Trump doubles down on 'treason' accusation after New York Times op-ed

Posted September 07, 2018

Yet senior GOP lawmakers rejected the idea that the op-ed would damage Trump, insisting instead that it would help him during the midterms and in the 2020 presidential election.

Trump is no stranger to bad press at this point - you may have even heard him complain about it from time to time - but he's really got his hands full this week, as the op-ed declaring an active "resistance" within his ranks came just days after very unflattering excerpts were released from Pulitzer Prize victor Bob Woodward's upcoming book "Fear: Trump in the White House", spurring President Trump to call for stricter libel laws on Wednesday.

The anonymous New York Times column published Wednesday described a culture of "quiet resistance" toward the president within the White House, with aides subtly ignoring or blocking his decisions when they believe him to be acting dangerously.

"To the writer of the op-ed - you are not protecting this country, you are sabotaging it with your cowardly actions", the first lady emphasized.

Since it was released, the op-ed has sparked a parlor guessing game about its author's identity that perhaps hasn't been seen in Washington D.C. since Joe Klein wrote Primary Colors.

It was reported that Melania Trump or even fellow Republican Mike Pence because of the usage of the word "lodestar" might have been behind the explosive op-ed that surfaced yesterday via the New York Times.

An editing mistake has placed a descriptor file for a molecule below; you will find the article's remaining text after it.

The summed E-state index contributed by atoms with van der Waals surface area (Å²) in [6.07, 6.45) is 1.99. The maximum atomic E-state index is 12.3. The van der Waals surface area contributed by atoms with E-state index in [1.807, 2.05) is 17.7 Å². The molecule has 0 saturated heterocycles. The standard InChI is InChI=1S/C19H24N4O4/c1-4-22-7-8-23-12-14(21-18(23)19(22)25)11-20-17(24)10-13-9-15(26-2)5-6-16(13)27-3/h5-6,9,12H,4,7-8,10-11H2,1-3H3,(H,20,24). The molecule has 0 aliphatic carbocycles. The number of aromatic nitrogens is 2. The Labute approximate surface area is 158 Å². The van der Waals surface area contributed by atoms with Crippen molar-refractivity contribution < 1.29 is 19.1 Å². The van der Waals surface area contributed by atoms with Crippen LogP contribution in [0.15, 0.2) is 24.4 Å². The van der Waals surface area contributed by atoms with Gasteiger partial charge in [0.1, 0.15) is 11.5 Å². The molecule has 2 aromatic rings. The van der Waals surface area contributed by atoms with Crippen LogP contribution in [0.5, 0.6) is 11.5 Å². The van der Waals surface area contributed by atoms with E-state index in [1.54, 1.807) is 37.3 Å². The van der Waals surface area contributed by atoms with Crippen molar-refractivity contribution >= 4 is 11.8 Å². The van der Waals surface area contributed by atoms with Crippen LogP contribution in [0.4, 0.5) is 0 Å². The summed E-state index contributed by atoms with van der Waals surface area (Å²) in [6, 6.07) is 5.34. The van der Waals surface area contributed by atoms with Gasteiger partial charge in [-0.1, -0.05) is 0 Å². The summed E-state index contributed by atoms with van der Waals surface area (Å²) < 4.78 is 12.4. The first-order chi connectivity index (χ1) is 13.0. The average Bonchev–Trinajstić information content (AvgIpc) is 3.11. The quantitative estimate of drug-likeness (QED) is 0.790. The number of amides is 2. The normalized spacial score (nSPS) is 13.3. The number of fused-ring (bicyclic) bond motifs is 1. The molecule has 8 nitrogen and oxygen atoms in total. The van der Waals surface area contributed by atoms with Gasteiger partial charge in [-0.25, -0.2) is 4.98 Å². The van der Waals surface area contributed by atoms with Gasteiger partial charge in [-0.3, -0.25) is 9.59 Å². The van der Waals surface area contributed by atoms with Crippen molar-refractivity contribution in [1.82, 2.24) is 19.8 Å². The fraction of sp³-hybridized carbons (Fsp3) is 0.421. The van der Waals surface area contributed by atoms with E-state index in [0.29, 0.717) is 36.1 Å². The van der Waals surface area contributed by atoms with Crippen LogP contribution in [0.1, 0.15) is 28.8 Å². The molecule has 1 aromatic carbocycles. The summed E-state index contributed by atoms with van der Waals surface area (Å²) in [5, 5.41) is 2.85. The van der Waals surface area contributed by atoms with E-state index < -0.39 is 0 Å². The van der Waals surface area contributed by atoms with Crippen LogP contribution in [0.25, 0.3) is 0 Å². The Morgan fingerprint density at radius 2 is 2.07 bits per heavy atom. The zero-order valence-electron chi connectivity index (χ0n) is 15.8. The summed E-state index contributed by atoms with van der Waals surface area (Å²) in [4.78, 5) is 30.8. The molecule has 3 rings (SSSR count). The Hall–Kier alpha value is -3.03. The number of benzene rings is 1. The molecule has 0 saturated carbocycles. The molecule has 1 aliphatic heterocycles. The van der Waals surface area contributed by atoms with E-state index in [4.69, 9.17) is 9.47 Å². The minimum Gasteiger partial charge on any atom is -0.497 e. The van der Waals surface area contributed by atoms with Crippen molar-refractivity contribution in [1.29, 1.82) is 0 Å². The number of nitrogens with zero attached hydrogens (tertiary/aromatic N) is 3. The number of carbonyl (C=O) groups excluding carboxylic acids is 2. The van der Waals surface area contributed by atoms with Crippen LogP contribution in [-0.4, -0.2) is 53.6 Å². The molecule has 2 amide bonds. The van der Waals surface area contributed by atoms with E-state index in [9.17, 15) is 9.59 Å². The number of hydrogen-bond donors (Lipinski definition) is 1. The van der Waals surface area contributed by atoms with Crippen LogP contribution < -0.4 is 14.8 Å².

"Every week that goes by that the Trump administration and the Republicans are unable to sustain or develop momentum for their candidates is a lost week for the Republicans and a significant gain for the Democrats".

Under its editorial guidelines, the Washington Post - the Times' chief rival and perhaps one of the only other newspapers that could have landed the anonymous official's op-ed - might well have passed.

He suspects the author is in either a Cabinet-level or deputy secretary position who frequently visits the White House or someone who works in the maze of offices in the West Wing. "A person of honor speaking openly would have far more impact".

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The extraordinary piece forced broadcast networks to interrupt their live coverage of the US Senate's confirmation hearings of Brett Kavanaugh, Trump's latest nominee for the Supreme Court. The vice president did so too.

Another MSNBC talking head, Howard Fineman, said that he was troubled by the fact that the op-ed appears to describe how "unelected aides have staged a slo-mo coup".

"Our office is above such amateur acts".

Rudy Giuliani, the president's attorney, suggested that it "would be appropriate" for Trump to ask for a formal investigation into the identity of the op-ed author.

Secretary of State Mike Pompeo spoke on the issue during his visit to India.

Trump has been very upset and vocal about the article.

"Many of the senior officials in his own administration are working diligently from within to frustrate parts of his agenda and his worst inclinations", the article says.

One after another, President Donald Trump's top lieutenants stepped forward Thursday to declare, "Not me".

"The Deep State and the Left, and their vehicle, the Fake News Media, are going Crazy", Mr Trump tweeted.